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I Watched This Game: Chiasson continues hot streak to lead Canucks over Sharks

Alex Chiasson has 4 goals and 7 points in his last 5 games.
With another multi-point night, Alex Chiasson gave the Vancouver Canucks the edge they needed to beat the San Jose Sharks and stay in the playoff hunt.

The Vancouver Canucks are not going to go gentle into that good night. They’ll be raging, raging against the dying of the light right up until the end of the season.

It’s almost cruel the way the standings tease the Canucks and their fans. After Saturday night’s win over the San Jose Sharks, the Canucks are a mere four points back of the Dallas Stars for the final Wild Card spot in the Western Conference and just six points back of the Los Angeles Kings for third in the Pacific Division.

With three straight wins for the first time in a month, the Canucks have kept themselves from falling completely out of the playoff race and as long as there’s even a glimmer of hope, the players will use it to motivate themselves.

You can see it in the way the Canucks have played these last three games. A fire has been lit underneath them, it seems.

Here’s the issue: with the Stars having two games in hand and the Vegas Golden Knights also vying for those same exact spots in the playoffs, the odds are far worse for the Canucks than simply looking at the standings might suggest. It’s not just that the Canucks have to go on a run over the final 9 games of the season; at least two other teams have to falter badly.

But the best part about sports is that sometimes the seemingly impossible happens. Sometimes a team can go from barely avoiding relegation to winning the Premier League. Sometimes a 16 seed in March Madness upsets a 1 seed. Sometimes a team comes back from a 5-0 deficit in the third period to win the game in overtime.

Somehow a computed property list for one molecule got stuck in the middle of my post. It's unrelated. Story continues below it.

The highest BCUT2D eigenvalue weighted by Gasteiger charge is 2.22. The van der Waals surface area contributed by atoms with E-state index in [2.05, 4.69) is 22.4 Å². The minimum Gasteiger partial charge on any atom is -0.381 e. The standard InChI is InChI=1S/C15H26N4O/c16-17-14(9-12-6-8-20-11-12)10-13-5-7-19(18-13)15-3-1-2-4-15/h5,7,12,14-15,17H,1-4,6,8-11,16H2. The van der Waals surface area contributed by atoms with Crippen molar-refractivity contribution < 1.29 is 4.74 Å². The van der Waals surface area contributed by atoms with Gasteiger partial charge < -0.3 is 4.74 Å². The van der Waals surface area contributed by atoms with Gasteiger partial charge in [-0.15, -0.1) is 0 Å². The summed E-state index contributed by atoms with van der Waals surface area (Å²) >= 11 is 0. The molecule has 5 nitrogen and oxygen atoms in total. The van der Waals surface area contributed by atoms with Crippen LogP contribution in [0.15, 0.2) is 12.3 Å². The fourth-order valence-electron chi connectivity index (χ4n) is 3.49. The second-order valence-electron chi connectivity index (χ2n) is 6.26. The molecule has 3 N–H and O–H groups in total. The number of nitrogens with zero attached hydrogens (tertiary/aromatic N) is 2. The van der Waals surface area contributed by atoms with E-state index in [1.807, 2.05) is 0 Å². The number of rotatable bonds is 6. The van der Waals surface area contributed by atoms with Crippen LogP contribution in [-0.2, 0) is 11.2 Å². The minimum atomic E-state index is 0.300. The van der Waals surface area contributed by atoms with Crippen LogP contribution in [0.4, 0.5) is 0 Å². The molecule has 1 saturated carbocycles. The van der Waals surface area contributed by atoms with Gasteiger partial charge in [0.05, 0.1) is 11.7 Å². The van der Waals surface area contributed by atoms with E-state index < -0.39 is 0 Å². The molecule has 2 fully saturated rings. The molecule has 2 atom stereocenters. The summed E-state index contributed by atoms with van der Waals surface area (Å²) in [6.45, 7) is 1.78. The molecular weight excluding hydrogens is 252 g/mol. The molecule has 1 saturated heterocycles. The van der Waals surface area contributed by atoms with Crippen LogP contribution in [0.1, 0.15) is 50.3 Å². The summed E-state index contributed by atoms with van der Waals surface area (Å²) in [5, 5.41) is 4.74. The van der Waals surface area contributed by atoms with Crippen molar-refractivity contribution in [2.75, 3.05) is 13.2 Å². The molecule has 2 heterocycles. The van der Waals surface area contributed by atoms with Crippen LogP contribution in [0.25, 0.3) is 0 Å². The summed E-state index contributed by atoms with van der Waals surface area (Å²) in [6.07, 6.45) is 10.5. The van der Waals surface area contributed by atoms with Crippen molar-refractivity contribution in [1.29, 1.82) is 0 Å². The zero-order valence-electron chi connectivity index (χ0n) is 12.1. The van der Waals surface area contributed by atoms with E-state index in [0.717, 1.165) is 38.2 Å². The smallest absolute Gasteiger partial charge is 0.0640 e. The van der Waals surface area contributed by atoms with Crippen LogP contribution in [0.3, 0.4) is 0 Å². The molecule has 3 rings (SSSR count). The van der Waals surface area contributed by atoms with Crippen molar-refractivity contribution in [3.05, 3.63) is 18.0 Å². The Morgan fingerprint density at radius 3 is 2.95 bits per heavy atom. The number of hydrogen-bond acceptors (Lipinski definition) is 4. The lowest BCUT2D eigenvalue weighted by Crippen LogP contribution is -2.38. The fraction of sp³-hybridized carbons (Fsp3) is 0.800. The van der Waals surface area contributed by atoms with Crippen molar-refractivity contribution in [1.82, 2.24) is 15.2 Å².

These types of events are rare but that’s what makes them so special and why it’s so amazing to witness them when they happen. Is it at all likely that the Canucks could make the playoffs in these final 9 games? Not in the slightest.

But that’s what makes it so important to stick it out until the end if you’re a Canucks fan. Because maybe, just maybe, this is one of those special moments when the improbable actually happens and you wouldn’t want to miss that.

My words forked no lightning after I watched this game.  

  • Jason Dickinson has been a disappointment this season but he opened the scoring with a marvelous bit of skill. On a 2-on-1, he took advantage of an over-aggressive Kaapo Kahkonen by pulling the puck around the goaltender and tucking it inside the post like he was mailing a letter. Gorgeous goal.
  • It’s just too bad Dickinson’s goal was overshadowed by the ugly hit that directly preceded it. Kyle Burroughs should have been penalized for his hit to the head of Ryan Merkley, which would have negated the goal entirely.
  • There’s a lot wrong with this hit. Burroughs leaves his feet to deliver the hit and launches his shoulder directly into Merkley’s head. About the only thing that wasn’t wrong with it is that it wasn’t super-late, so that, of course, is what Hockey Night in Canada’s panel latched onto to defend the hit in the first intermission. They repeatedly said it wasn’t late, as if anyone was arguing that the lateness of the hit is what made it bad.
  • The hit seemed to rile up the Sharks like a drop of blood in the water, as they were feisty the rest of the game. Noah Gregor fought William Lockwood after a relatively innocuous hit and the Sharks repeatedly got into post-whistle scrums with the Canucks. Weirdly, no one tried to fight Burroughs.
  • The feistiness — and perhaps a guilty conscience on the part of the officials for not calling a penalty on Burroughs — got the Canucks in penalty trouble and the Sharks tied the game on a 5-on-3 power play. It was a simple shot and a rebound, with Tyler Myers taking a moment too long to rotate to the front of the net to tie up Tomas Hertl’s stick.